Head Insulation; Zpacks Micro-Fleece Beanie; 0.95
Gloves; Rab Powerstretch Gloves; 2.00
Insulated Jacket; Arc'teryx Nuclei Hoody; 11.10
Rain Jacket; Zpacks WPB Cuben Rain Jacket with Pit Zips; 5.40
Windshirt; Montbell Tachyon Anorak; 2.50
Head Net; to be decided/purchased
Worn / Carried:
Trekking Poles; Komperdell Carbon Vario 4 Trekking Poles; 12.60
Watch; Suunto Core Alu Deep Black; 2.90
Shirt; Railriders Adventure Top; 8.50
Underwear; ExOfficio Boxer Brief; 2.80
Pants; Brooks Sherpa III Shorts; 3.80
Socks; Thorlo Experia CoolMax Micro Mini-Crew Socks; 1.50
Gaiters; Dirty Girl Gaiters; 1.00
Shoes; Altra Lone Peaks 1.5; 23.60
Hat; Tilly LTM6 Airflo; 4.00
Sunglasses; "Ray Ban' Knock-offs; 0.70
Bandana; Generic Bandana; 0.90
Consumables / Not yet weighed:
Toilet Paper in Zip Loc Bag (emergencies/general use)
Wet Wipes for SoCal
HalfMile Maps (currently being printed and shipped)Oct 29, 2013 at 10:56 pm #2039306
@brianleLocale: Pacific NW
I suspect you'll be colder than you'll like starting out, and perhaps at the end as well. With a 28F rated quilt and a tarp, you'll definitely want to be wearing your tights and insulated jacket inside at night at least some of the time. The "desert" can get cold at night in the spring, and you might or might not end up sleeping every night below snowline in the Sierras (I did, but some do not).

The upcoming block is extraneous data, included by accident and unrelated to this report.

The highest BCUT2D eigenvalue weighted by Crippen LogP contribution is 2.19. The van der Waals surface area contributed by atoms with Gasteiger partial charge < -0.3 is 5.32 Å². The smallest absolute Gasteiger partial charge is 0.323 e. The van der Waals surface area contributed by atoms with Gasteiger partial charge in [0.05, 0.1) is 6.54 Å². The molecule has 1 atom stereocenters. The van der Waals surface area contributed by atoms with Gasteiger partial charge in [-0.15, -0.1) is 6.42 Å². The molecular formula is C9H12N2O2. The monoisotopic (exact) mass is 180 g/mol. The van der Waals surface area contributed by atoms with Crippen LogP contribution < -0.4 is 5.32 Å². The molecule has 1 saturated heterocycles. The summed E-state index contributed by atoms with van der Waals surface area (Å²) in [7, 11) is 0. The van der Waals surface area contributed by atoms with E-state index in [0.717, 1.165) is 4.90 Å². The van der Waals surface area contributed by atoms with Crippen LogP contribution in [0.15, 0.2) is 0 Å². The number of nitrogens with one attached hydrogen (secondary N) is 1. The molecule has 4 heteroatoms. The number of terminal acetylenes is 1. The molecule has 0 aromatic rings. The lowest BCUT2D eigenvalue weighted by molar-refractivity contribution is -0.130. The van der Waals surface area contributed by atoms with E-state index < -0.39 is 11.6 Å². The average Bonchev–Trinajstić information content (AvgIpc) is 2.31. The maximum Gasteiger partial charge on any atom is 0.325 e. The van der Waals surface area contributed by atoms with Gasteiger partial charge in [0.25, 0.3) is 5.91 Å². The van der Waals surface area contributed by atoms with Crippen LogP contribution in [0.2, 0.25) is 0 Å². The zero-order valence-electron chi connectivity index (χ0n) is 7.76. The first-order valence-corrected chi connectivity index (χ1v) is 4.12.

I suggest that you sleep out somewhere in your gear this winter when it gets down to the lower 20's and see how you feel in the wee hours of the morning.
I do suggest that you add a pair of decently thick wool socks to sleep in. I also suggest something for hand warmth. You don't necessarily need something beefy and heavy, but something.
What's your plan for buggy periods — headnet only or bivy or both? What if it's too warm to be under the quilt and/or in the bivy and the bugs are swarming?
Depending on your age, you might find a size small ridgerest to be too minimal.
Your first aid kit is more minimal than I'd care to have, but we all make this difficult trade-off differently. A 1.5 oz first aid kit says to me, however, "I'm relying on other people to save me from any significant injury", and/or "I'm tough enough to endure until I get to town to treat first aid issues". I'd add at least an analgesic (perhaps that's in "medicine" ?), probably vitamin I, and some duct tape, sewing needle, imodium or pepto-bismol tablets.